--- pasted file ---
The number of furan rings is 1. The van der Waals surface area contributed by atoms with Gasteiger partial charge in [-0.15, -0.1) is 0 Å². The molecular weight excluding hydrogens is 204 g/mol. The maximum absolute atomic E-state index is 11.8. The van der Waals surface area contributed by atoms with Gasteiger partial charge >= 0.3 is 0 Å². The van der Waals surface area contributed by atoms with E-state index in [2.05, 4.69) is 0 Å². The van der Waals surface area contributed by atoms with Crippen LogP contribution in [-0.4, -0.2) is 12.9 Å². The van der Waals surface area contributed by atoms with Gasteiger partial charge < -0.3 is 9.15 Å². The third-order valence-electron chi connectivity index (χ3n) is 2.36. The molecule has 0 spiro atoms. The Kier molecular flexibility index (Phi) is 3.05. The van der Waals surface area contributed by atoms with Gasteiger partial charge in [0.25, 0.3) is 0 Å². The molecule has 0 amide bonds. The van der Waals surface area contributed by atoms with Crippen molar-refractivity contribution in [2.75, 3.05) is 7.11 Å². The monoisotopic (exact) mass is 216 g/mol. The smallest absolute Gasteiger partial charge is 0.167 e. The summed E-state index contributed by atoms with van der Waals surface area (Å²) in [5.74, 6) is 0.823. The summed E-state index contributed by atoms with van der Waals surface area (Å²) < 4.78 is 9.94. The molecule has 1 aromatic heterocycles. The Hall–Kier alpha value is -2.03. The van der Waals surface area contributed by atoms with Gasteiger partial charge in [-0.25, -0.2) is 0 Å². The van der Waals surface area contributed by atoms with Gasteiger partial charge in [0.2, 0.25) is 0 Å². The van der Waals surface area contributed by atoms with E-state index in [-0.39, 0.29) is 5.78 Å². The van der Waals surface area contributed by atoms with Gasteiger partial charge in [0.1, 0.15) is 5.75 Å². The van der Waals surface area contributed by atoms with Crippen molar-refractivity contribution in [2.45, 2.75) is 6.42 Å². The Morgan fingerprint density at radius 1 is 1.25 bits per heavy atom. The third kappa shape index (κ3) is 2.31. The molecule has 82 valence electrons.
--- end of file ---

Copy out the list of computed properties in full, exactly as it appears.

The number of furan rings is 1. The van der Waals surface area contributed by atoms with Gasteiger partial charge in [-0.15, -0.1) is 0 Å². The molecular weight excluding hydrogens is 204 g/mol. The maximum absolute atomic E-state index is 11.8. The van der Waals surface area contributed by atoms with Gasteiger partial charge >= 0.3 is 0 Å². The van der Waals surface area contributed by atoms with E-state index in [2.05, 4.69) is 0 Å². The van der Waals surface area contributed by atoms with Crippen LogP contribution in [-0.4, -0.2) is 12.9 Å². The van der Waals surface area contributed by atoms with Gasteiger partial charge < -0.3 is 9.15 Å². The third-order valence-electron chi connectivity index (χ3n) is 2.36. The molecule has 0 spiro atoms. The Kier molecular flexibility index (Phi) is 3.05. The van der Waals surface area contributed by atoms with Gasteiger partial charge in [0.25, 0.3) is 0 Å². The molecule has 0 amide bonds. The van der Waals surface area contributed by atoms with Crippen molar-refractivity contribution in [2.75, 3.05) is 7.11 Å². The monoisotopic (exact) mass is 216 g/mol. The smallest absolute Gasteiger partial charge is 0.167 e. The summed E-state index contributed by atoms with van der Waals surface area (Å²) in [5.74, 6) is 0.823. The summed E-state index contributed by atoms with van der Waals surface area (Å²) < 4.78 is 9.94. The molecule has 1 aromatic heterocycles. The Hall–Kier alpha value is -2.03. The van der Waals surface area contributed by atoms with Gasteiger partial charge in [-0.25, -0.2) is 0 Å². The van der Waals surface area contributed by atoms with Gasteiger partial charge in [0.2, 0.25) is 0 Å². The van der Waals surface area contributed by atoms with E-state index in [-0.39, 0.29) is 5.78 Å². The van der Waals surface area contributed by atoms with Gasteiger partial charge in [0.1, 0.15) is 5.75 Å². The van der Waals surface area contributed by atoms with Crippen molar-refractivity contribution in [2.45, 2.75) is 6.42 Å². The Morgan fingerprint density at radius 1 is 1.25 bits per heavy atom. The third kappa shape index (κ3) is 2.31. The molecule has 82 valence electrons.